Thus the project, which has already gathered €30m from its founders the Boriss and Inara Teterev and ABLV Charitable foundations, has been given the green light to proceed. The Contemporary Arts Museum will be located on the block between Hanza, Pulkvedis Briedis and Skanste streets, and is projected for completion by November 2021.
The Culture Ministry will serve as a joint curator for the project, providing coordination of its content, rather than committing any state budget resources towards its costs. Such public-private partnerships have already been launched with success at the Occupation Museum and the Zanis Lipke Memorial House, Melbarde said at the signing ceremony.
She hailed the patrons of the fund and expressed hope that the museum will become a landmark structure for the 21st century that will “break stereotypes about what a museum is supposed to be, with creative education programs and experiments.” Melbarde also urged the museum to make itself attractive to children and youth.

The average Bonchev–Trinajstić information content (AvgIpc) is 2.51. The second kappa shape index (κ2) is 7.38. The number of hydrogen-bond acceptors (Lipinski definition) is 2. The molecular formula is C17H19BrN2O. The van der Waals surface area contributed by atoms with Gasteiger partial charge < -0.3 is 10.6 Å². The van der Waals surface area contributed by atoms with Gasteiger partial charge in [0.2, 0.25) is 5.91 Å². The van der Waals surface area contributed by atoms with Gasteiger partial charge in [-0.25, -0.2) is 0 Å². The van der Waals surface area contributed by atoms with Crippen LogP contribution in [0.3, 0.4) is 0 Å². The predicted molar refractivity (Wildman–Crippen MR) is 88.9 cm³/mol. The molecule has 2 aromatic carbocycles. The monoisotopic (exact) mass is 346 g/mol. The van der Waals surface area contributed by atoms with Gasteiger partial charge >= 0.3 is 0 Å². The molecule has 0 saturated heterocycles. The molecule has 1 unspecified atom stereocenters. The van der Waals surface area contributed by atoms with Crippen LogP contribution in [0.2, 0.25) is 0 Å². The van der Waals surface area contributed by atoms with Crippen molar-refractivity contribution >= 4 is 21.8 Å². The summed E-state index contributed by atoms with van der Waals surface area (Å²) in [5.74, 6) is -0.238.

Inara Tetereva said the construction works would be a logical step after almost ten years of planning. “Our students at the Arts Academy need a place to put their works. We also need our own contemporary arts museum.”
Boriss Teterevs on his part vowed that his family’s foundation would not shirk from the long, hard work ahead. He said that the partnership with ABLV Charitable foundation was sure to succeed thanks to good previous cooperation between them.
Another foundation board member Ernests Bernis invited the public to help in raising money for the Contemporary Arts Museum. “Art works need walls to hang on, where people can come view them,” he said. “A project of this scale can never have enough money.”
The ABLV Charitable foundation has already accumulated more than 200 works for the contemporary arts collection and plans to expand it further as the project takes shape.